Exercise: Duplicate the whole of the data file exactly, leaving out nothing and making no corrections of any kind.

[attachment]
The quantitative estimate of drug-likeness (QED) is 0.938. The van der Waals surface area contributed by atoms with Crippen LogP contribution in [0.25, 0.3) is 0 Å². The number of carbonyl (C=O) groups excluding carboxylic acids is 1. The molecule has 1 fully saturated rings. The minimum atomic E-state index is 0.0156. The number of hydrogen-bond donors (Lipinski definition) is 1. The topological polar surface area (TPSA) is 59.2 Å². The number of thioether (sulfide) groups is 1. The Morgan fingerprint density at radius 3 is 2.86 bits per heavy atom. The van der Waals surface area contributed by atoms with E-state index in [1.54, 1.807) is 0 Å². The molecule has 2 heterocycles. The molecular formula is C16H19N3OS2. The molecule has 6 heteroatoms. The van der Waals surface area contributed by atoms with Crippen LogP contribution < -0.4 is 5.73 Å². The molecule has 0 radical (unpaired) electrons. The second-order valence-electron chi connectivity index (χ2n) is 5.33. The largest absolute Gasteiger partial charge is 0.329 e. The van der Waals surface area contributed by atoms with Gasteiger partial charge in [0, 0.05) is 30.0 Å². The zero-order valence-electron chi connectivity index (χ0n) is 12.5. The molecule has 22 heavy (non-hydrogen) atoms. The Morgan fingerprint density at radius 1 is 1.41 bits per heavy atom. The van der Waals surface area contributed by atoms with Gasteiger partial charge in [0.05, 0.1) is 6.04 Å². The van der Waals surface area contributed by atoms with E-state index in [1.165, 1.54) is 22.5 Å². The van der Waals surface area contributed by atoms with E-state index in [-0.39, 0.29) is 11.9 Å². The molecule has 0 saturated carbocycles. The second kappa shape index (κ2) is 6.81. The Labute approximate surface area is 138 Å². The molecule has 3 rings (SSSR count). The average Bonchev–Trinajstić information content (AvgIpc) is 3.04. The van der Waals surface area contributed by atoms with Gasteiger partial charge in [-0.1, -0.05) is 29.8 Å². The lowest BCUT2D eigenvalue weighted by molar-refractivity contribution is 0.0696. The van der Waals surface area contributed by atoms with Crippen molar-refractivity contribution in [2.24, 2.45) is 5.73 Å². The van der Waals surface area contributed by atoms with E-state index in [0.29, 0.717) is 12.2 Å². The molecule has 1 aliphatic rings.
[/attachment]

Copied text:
The quantitative estimate of drug-likeness (QED) is 0.938. The van der Waals surface area contributed by atoms with Crippen LogP contribution in [0.25, 0.3) is 0 Å². The number of carbonyl (C=O) groups excluding carboxylic acids is 1. The molecule has 1 fully saturated rings. The minimum atomic E-state index is 0.0156. The number of hydrogen-bond donors (Lipinski definition) is 1. The topological polar surface area (TPSA) is 59.2 Å². The number of thioether (sulfide) groups is 1. The Morgan fingerprint density at radius 3 is 2.86 bits per heavy atom. The van der Waals surface area contributed by atoms with E-state index in [1.54, 1.807) is 0 Å². The molecule has 2 heterocycles. The molecular formula is C16H19N3OS2. The molecule has 6 heteroatoms. The van der Waals surface area contributed by atoms with Crippen LogP contribution < -0.4 is 5.73 Å². The molecule has 0 radical (unpaired) electrons. The second-order valence-electron chi connectivity index (χ2n) is 5.33. The largest absolute Gasteiger partial charge is 0.329 e. The van der Waals surface area contributed by atoms with Gasteiger partial charge in [0, 0.05) is 30.0 Å². The zero-order valence-electron chi connectivity index (χ0n) is 12.5. The molecule has 22 heavy (non-hydrogen) atoms. The Morgan fingerprint density at radius 1 is 1.41 bits per heavy atom. The van der Waals surface area contributed by atoms with Gasteiger partial charge in [0.05, 0.1) is 6.04 Å². The van der Waals surface area contributed by atoms with E-state index in [1.165, 1.54) is 22.5 Å². The van der Waals surface area contributed by atoms with E-state index in [-0.39, 0.29) is 11.9 Å². The molecule has 0 saturated carbocycles. The second kappa shape index (κ2) is 6.81. The Labute approximate surface area is 138 Å². The molecule has 3 rings (SSSR count). The average Bonchev–Trinajstić information content (AvgIpc) is 3.04. The van der Waals surface area contributed by atoms with Gasteiger partial charge in [-0.1, -0.05) is 29.8 Å². The lowest BCUT2D eigenvalue weighted by molar-refractivity contribution is 0.0696. The van der Waals surface area contributed by atoms with Crippen molar-refractivity contribution in [2.24, 2.45) is 5.73 Å². The van der Waals surface area contributed by atoms with E-state index in [0.29, 0.717) is 12.2 Å². The molecule has 1 aliphatic rings.